3. Use free file – This option is cool, but a bit deceiving.  Free file is a great product to prepare your federal income return if your income is less than $58,001.  Free file is sponsored by brand name – for profit- tax software companies.  So keep in mind, you still pay for the use of the software when you prepare your state tax return (only the federal part is prepared for free).
  4. IRS e-file – Personally I like efiling.  It is convenient, fast, accurate, and paperless.  Besides, here’s a heads up,  E-file is mandatory for some taxpayers.  It’s a new age, time to get on the ball and accept modern technological advances.
  5. Consider other filing options – Yes there are other options – you could prepare your return yourself (not recommended).  And, if you qualify, there are ways to get your return filed that don’t cost money.  Consider checking out your local VITA program.  The IRS Volunteer Income Tax Assistance Program (VITA) and the Tax Counseling for the Elderly (TCE) Programs offer free tax help for taxpayers who qualify.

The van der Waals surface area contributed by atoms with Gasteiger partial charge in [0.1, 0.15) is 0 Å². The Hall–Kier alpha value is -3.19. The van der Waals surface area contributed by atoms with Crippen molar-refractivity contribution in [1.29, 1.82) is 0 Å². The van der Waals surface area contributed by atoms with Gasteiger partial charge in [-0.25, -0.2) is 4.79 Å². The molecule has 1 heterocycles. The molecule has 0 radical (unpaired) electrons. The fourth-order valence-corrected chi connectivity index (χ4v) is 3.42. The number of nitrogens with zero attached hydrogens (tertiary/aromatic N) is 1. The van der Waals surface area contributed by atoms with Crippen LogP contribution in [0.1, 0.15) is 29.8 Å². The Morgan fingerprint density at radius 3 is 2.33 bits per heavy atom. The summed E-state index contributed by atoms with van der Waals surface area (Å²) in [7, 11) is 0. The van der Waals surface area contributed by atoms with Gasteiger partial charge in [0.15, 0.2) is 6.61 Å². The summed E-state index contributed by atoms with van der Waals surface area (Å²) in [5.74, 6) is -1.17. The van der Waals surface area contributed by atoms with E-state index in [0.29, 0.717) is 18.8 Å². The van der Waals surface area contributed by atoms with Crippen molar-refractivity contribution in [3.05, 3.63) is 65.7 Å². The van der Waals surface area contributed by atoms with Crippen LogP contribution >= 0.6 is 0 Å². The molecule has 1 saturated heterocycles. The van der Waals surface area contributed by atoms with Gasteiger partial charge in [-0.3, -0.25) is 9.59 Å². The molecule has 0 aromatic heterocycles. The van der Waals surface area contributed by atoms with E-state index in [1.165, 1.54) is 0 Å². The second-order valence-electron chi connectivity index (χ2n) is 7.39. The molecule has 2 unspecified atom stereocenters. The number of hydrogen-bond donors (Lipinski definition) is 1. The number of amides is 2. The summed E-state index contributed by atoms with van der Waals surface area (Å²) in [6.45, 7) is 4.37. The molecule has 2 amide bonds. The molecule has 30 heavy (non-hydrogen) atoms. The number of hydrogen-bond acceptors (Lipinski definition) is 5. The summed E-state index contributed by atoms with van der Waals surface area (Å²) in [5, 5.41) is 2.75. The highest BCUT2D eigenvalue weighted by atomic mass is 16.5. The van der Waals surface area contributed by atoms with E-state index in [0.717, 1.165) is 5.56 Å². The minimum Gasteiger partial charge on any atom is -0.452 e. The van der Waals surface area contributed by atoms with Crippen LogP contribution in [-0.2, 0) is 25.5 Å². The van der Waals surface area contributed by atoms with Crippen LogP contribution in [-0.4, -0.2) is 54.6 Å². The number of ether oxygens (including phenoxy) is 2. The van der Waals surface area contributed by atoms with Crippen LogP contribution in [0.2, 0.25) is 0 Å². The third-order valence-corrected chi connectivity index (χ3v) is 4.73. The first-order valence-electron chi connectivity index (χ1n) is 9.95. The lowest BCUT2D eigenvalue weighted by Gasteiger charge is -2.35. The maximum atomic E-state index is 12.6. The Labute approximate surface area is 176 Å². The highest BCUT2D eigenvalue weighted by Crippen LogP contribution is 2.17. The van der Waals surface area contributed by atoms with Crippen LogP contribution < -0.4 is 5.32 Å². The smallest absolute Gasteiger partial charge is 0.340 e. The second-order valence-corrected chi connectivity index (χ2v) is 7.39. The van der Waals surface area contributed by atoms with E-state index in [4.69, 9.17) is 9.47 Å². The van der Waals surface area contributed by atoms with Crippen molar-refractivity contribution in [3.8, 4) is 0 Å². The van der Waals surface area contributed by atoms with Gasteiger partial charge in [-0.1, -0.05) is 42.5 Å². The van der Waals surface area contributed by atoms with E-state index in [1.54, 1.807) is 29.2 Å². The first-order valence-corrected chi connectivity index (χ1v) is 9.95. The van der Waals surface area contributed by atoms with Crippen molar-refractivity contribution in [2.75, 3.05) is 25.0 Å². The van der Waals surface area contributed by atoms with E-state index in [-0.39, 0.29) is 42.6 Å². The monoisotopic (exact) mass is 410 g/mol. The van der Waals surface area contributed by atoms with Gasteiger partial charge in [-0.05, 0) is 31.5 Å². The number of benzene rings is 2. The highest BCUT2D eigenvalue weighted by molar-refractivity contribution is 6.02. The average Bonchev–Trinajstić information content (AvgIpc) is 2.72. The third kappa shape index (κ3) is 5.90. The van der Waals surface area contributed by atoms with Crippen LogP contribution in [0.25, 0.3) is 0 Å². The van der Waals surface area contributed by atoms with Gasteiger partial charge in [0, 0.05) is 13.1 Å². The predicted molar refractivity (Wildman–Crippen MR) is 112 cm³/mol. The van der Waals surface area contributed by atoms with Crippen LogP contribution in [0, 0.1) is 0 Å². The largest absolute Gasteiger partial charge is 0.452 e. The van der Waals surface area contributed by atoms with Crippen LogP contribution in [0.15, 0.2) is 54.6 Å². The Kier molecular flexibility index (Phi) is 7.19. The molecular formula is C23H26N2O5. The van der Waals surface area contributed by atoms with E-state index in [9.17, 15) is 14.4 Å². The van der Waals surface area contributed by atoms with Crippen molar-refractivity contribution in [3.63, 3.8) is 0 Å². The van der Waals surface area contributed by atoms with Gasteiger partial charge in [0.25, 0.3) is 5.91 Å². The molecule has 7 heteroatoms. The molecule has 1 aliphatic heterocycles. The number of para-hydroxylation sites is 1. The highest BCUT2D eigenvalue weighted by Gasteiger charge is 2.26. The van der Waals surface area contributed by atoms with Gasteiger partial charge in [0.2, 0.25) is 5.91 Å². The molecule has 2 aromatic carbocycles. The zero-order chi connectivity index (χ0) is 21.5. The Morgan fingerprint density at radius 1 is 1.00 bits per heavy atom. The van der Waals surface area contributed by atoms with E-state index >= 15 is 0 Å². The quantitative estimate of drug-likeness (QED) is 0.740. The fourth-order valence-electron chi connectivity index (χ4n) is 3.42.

6. Consider direct deposit – I still get taxpayers who want to have their refund checks mailed to them.  I can’t really get my head around this one.  Generally, there isn’t  a good reason to have a check mailed versus having your refund direct deposited.
  7. Visit the IRS website again and again – okay, lots of helpful information here.  No reason not to.  I say, do it.
  8. Remember to checkout IRS publication 17. Well, yes if you want to learn all about income tax by all means here is a publication that will help.  Helpful stuff includes:  a) What’s new for 2010,  b) Reminder, c) When you should file a return, d) When to paper file vs. efile, c) Yada yada yada
  9. Review! Review! Review! – Well ya check for mistakes.  But people really, if you’re not a tax expert, you really aren’t going to know if you blew it.  Might I suggest you have a tax professional review your return before you file.
  10. Don’t panic! – Unless you want too of course – or waited until the last minute.  When all else fails, the IRS says you can give them a call at 800-829-1040.